Children’s voice – choosing new instruments

When the Pelican Primary School Choir sang at the Mayor’s Christmas event last week, we received a performance fee of $400, to put towards new instruments. There are lots of instruments I wanted to buy, and to have in the music room – and with the current excellent Christmas sales on at the moment, it seemed a perfect time to stock up on djembes for the school.

However, I was inspired by the half-day conference that I attended last Friday on Children’s Rights, and decided to let the Choir members decide how the money should be spent. These are not children who engage well in discussion (they tend to get fairly boisterous, fairly quickly), but I decided to give it a go.

Initially, I’d hoped to get a representative from the music shop to visit the school during choir time, with a van full of instruments for them to inspect and choose from. I’d imagined how I would prepare a kind of Preference Sheet for them, with pictures of the instruments, and price per unit, so that they could mark the ones they liked best and see if they could make their choices add up to $400. It would have been a nice integrated class for them, draing aupon an authentic task.

However, it was too close to the end of the year to organise something like this.

Part of me just wanted to order five djembes and be done with it. I know they will get used, I know the kids will like them…. I really had to wrestle with this side of myself, as I knew it was driven partly by convenience and simplicity.

In the end, I concocted the following plan:

  • I drew a list of 6 instrument options on the board (all things that I knew we didn’t have and could make great use of), and placed alongside each picture the instrument cost.
  • I told them they had $400 to spend.
  • We talked about how the small djembes were half the price of the big djembes, that the big ones might sound better, but that the small ones were a good size for the younger students and still sounded pretty good;
  • We talked about how we could buy a new xylophone or metallaphone, but that this would use up all of our money on one instrument (but that this was a very popular instrument for all the students).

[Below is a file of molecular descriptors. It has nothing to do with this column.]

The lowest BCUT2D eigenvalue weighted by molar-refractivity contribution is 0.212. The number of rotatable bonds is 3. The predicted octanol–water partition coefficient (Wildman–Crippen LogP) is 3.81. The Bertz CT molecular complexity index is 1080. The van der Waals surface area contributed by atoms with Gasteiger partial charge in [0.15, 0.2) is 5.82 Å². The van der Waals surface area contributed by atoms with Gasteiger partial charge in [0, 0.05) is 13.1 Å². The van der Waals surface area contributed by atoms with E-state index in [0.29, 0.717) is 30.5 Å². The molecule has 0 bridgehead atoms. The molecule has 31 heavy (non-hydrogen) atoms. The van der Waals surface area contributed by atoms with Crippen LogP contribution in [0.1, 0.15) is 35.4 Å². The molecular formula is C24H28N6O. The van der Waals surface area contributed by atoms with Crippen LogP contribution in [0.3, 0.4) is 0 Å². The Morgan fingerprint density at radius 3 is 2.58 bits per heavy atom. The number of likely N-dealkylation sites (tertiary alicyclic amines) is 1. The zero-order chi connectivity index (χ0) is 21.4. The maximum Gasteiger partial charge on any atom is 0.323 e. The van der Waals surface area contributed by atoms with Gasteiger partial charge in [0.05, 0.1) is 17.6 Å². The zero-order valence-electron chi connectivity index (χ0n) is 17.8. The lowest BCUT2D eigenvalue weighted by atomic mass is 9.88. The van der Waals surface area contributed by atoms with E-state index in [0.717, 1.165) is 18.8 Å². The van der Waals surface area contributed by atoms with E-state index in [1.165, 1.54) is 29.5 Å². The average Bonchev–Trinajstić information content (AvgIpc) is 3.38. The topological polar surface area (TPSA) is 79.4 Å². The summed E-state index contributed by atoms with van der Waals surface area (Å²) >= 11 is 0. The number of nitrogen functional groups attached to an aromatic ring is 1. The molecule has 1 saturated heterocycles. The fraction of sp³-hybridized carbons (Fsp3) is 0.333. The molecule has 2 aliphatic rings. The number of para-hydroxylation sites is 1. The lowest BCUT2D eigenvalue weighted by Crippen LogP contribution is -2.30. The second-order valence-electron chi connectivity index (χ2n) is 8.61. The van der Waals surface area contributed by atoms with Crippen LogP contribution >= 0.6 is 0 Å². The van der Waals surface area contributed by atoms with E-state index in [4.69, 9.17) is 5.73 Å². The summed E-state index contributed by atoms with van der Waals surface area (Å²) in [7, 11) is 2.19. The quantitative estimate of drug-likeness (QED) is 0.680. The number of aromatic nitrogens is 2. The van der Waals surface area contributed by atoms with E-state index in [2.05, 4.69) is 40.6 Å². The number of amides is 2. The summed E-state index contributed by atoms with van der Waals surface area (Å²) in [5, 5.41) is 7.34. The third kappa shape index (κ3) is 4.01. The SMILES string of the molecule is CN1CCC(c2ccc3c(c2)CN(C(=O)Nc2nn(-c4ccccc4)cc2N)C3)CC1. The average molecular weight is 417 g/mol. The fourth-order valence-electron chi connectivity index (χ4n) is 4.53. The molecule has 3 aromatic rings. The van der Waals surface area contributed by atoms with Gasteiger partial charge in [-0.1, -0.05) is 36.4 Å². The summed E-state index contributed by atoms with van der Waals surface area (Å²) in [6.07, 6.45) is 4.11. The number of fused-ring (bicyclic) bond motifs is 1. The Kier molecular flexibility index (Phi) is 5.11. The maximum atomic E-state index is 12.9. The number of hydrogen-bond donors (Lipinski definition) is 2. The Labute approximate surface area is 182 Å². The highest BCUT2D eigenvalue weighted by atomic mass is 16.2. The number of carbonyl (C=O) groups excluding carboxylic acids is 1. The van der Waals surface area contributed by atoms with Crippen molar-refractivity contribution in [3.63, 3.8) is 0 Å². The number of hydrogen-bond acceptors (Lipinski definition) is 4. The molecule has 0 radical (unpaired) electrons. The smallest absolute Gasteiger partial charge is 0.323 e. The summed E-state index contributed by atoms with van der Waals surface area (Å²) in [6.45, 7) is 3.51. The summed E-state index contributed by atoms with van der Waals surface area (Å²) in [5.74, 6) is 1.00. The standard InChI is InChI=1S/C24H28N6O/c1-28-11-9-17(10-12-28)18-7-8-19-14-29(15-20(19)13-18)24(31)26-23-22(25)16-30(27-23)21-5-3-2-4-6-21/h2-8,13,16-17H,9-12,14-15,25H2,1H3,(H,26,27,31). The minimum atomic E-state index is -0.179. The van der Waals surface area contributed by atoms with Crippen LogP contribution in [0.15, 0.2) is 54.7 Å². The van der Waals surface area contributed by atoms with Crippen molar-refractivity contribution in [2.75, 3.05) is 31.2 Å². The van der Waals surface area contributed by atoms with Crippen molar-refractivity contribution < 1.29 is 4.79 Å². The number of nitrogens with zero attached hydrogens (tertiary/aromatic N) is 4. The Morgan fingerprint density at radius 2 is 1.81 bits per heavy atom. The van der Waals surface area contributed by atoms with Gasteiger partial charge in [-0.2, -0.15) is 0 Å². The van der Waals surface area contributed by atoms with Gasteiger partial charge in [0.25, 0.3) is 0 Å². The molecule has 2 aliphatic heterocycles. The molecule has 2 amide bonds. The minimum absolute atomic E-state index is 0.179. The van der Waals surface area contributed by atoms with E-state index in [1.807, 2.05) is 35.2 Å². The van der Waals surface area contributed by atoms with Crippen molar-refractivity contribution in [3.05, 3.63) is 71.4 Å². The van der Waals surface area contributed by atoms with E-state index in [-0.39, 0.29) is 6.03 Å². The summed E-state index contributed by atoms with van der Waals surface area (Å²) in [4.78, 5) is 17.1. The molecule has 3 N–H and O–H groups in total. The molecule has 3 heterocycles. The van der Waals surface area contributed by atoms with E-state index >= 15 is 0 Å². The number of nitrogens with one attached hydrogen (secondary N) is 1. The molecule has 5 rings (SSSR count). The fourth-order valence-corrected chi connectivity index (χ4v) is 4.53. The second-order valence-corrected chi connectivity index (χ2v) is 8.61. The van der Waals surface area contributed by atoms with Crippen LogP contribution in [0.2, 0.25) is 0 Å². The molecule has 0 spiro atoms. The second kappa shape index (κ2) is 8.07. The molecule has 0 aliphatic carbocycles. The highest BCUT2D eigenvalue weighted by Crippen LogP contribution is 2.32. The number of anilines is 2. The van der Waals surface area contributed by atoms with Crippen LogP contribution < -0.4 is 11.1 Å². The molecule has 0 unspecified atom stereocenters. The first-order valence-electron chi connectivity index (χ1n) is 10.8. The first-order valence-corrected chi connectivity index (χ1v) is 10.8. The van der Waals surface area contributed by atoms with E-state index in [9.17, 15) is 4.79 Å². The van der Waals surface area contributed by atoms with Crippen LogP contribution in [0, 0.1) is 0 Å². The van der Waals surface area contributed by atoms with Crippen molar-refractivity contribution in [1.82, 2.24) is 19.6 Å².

• We tried out some combinations of instruments and costs on the board as examples.
  • Then I gave each child a piece of paper, and asked them to list their three favourite instruments, numbered 1-3. They could propose how many of each instrument they would like to buy too.
  • I then placed a mark beside each instrument that was voted for. We looked at the most popular choices and worked out some possible combinations of instruments and quantities. We voted on our favourite and emerged with a clear winner.

The adding up proved too hard for most of them. But that didn’t matter. I am also not sure how many of them understood that they were being asked to choose the instruments because they had sung in a special concert and been paid. (Having said that some of them understood. They kept asking why they couldn’t just have the money).

In the end, they chose:

  • three small djembes
  • a vibraslap
  • a large cabassa
  • a pair of juju shakers (made from seed pods).

I think they were very money-conscious in their choices – most made a point of choosing the less expensive instruments. However, they all liked the idea of a new metallaphone – they just didn’t understand that this would use up all their budget.

It was a great exercise and I’m glad I asked for their input. It’s the right way to make these choices, I’m sure. Here are some examples of their ballot papers:


3 comments so far

  1. Piano Teacher on

    Congrats! You have motivated your students and be able to bring out the best in them. Thanks for sharing this to your readers. You’ve got a very nice blog here – very interesting and useful. Your thoughts and ideas are good music teaching resources that most music educators can use today. The activity you shared above is really a good one; it can develop students’ creativity and allow them to practice independence as well as utilize their freedom of choice. These innovative and creative techniques and activities can surely be enjoyed and appreciated by our dear students. Thanks again and more power. Happy holidays!

    • musicwork on

      Many thanks for your comments! Sadly the instruments didn’t arrive at the school before the end of term. I hope that, when school starts back in Feb, the choir students will remember the instrument choosing process and see how their preferences were honoured. I hope to do more of this kind of exercise.

  2. Piano Teacher on

    Congrats and more power. Keep on sharing many great things about music, teaching and music teaching both as passion and a profession. Let’s teach music today. Enjoy!

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